Ever since humanity discovered various energy resources available in nature, it has been inventing devices, known as machines, that make life more comfortable by using energy resources. Thus, although the primitive man knew the utility of fire to cook food, the invention of devices like gas burners and microwave ovens has increased the usage of energy for this purpose alone manyfold. The trend is the same in any other field of social activity, be it construction of social infrastructure, manufacturing of fabrics for covering; porting; printing; decorating, for example textiles, air conditioning; communication of information or for moving people and goods (automobiles). 

Production and consumption of energy resources is very important to the global economy. All economic activity requires energy resources, whether to manufacture goods, provide transportation, run computers and other machines.

Widespread demand for energy may encourage competing energy utilities and the formation of retail energy markets. Note the presence of the “Energy Marketing and Customer Service” (EMACS) sub-sector.

The energy sector accounts for 4.6% of outstanding leveraged loans, compared with 3.1% a decade ago, while energy bonds make up 15.7% of the $1.3 trillion junk bond market, up from 4.3% over the same period.

Since the cost of energy has become a significant factor in the performance of economy of societies, management of energy resources has become very crucial. Energy management involves utilizing the available energy resources more effectively; that is, with minimum incremental costs. Many times it is possible to save expenditure on energy without incorporating fresh technology by simple management techniques.[4] Most often energy management is the practice of using energy more efficiently by eliminating energy wastage or to balance justifiable energy demand with appropriate energy supply. The process couples energy awareness with energy conservation.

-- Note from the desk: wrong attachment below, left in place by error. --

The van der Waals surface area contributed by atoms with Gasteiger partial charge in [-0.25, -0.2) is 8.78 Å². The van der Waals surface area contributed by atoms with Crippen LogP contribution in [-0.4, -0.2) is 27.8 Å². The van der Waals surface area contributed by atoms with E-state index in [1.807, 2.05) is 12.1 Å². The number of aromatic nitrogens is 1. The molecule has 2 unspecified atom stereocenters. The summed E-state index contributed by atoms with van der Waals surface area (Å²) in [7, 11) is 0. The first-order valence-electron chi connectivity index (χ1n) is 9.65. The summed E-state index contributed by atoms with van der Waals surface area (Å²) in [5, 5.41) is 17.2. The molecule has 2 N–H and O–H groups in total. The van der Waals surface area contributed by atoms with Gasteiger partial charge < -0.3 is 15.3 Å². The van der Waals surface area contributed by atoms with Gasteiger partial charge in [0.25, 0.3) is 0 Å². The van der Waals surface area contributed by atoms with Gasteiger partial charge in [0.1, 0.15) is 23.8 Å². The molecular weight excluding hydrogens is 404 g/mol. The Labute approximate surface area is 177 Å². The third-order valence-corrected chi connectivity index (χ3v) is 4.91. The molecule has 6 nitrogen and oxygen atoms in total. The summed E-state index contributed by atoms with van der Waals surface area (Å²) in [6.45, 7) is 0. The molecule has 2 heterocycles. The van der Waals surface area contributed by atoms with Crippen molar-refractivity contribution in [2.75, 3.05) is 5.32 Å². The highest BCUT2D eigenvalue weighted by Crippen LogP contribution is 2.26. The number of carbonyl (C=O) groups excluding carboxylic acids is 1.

The United Nations developed the International Standard Industrial Classification, which is a list of economic and social classifications. There is no distinct classification for an energy industry, because the classification system is based on activities, products, and expenditures according to purpose.

Countries in North America use the North American Industry Classification System (NAICS). The NAICS sectors #21 and #22 (mining and utilities) might roughly define the energy industry in North America. This classification is used by the U.S. Securities and Exchange Commission. 

The Global Industry Classification Standard used by Morgan Stanley define the energy industry as comprising companies primarily working with oil, gas, coal and consumable fuels, excluding companies working with certain industrial gases. Add also to expand this section: Dow Jones Industrial Average[8]

Government encouragement in the form of subsidies and tax incentives for energy-conservation efforts has increasingly fostered the view of conservation as a major function of the energy industry: saving an amount of energy provides economic benefits almost identical to generating that same amount of energy. This is compounded by the fact that the economics of delivering energy tend to be priced for capacity as opposed to average usage.